Monday, January 6, 2014

More from The Capitalism Papers

This link has another excerpt from TCP. I'll excerpt some of it below. It's reassuring to hear many of my previous forum and blog writings expressed through someone else. Bottom line: It will require us to get off our asses and work en masse to change government, and those representatives therein, to enact these policies.

"Some aspects of capitalism could be easily reformed, if only the laissez-faire, anti-government capitalist fundamentalists weren’t depositing gifts into the pockets of legislators. Regulations could be advanced to control pollution and resource use, to prevent banking excess, to stop the buying of all politicians and government, and to promote equity.

"Theoretically, we could quickly start mitigating inequity problems. We could require that the wealthy pay taxes at the same rate as the middle class, or at 'surplus wealth' rates (graduated rates that went as high as 90 percent) that rose from the presidencies of Franklin Roosevelt and Harry Truman through Dwight Eisenhower. We could/should have 'excess profits' taxes on corporations to cover their externalized costs, or their depletion of the public-resources commons. We could ban tax havens and the many subsidized tax rates on financial transactions and inheritance. We could establish maximum and minimum guaranteed income levels. We could place controls on salary ratios within corporations. That’s all good.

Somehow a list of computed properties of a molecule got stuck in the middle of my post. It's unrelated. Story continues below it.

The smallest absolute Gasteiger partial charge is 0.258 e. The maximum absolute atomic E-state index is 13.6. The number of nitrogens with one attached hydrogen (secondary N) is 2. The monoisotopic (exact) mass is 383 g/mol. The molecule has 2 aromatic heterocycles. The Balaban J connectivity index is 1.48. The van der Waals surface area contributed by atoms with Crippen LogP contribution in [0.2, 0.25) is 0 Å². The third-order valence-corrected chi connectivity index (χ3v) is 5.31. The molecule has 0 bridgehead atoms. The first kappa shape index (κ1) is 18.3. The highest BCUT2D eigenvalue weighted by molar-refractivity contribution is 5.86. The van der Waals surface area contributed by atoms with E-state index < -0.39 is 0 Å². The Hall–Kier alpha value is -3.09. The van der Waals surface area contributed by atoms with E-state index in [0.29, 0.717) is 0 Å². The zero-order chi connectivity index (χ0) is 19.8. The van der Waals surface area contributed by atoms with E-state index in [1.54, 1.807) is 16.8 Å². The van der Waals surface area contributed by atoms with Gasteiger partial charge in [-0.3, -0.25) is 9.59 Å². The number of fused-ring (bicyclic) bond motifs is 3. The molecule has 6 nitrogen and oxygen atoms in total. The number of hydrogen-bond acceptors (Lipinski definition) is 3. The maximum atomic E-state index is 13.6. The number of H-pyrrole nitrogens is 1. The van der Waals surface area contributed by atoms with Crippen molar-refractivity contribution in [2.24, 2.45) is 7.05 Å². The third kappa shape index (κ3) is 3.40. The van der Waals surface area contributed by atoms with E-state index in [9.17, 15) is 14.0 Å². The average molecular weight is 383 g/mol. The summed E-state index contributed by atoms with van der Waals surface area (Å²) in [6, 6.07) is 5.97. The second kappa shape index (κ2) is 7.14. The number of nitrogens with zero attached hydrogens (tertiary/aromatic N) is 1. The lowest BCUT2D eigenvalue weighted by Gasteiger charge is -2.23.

"We could have better guarantees for workers’ rights and better public services for everyone—health, education, transportation, childcare, elder care. We could prevent corporations from abandoning local communities and moving to China. And we could establish a new, more realistic relationship with the natural world, one based on equality, mutual dependence, and the full acknowledgment of limits.

"Those and a hundred others ideas are all doable by relatively simple acts of Congress and the President. Many other modern countries— like Norway, Sweden, Denmark, France, Germany, Italy, Spain, Iceland, and Japan—already enjoy many of those practices within their own versions of a kind of 'hybrid' economics, an active collaboration of capitalist and socialist visions that most of these countries call 'social democracy.' Of course, they have problems, too—some of them caused, actually, by U.S. deregulation of finance under Clinton and Bush II— but, according to friends in Europe and members of my own family who live in Scandinavia, as well as the statistics we cited in the last chapter, these countries are in far better shape than we are in terms of public satisfaction, economic balance, environmental awareness, levels of equality, quality of public discourse, freedom from ideological domination, willingness to adapt, and happiness.

"Unless there is an astonishing shift in political realities, or a massive uprising many times larger than the Occupy movement, viable changes would be incremental and politically unlikely. [...] What we can do right now is start discussing and creating alternative pathways, so we know what we agree on and what direction to start walking in. Hopefully each new path will fill with walkers and lead to others. Critical mass is the goal."

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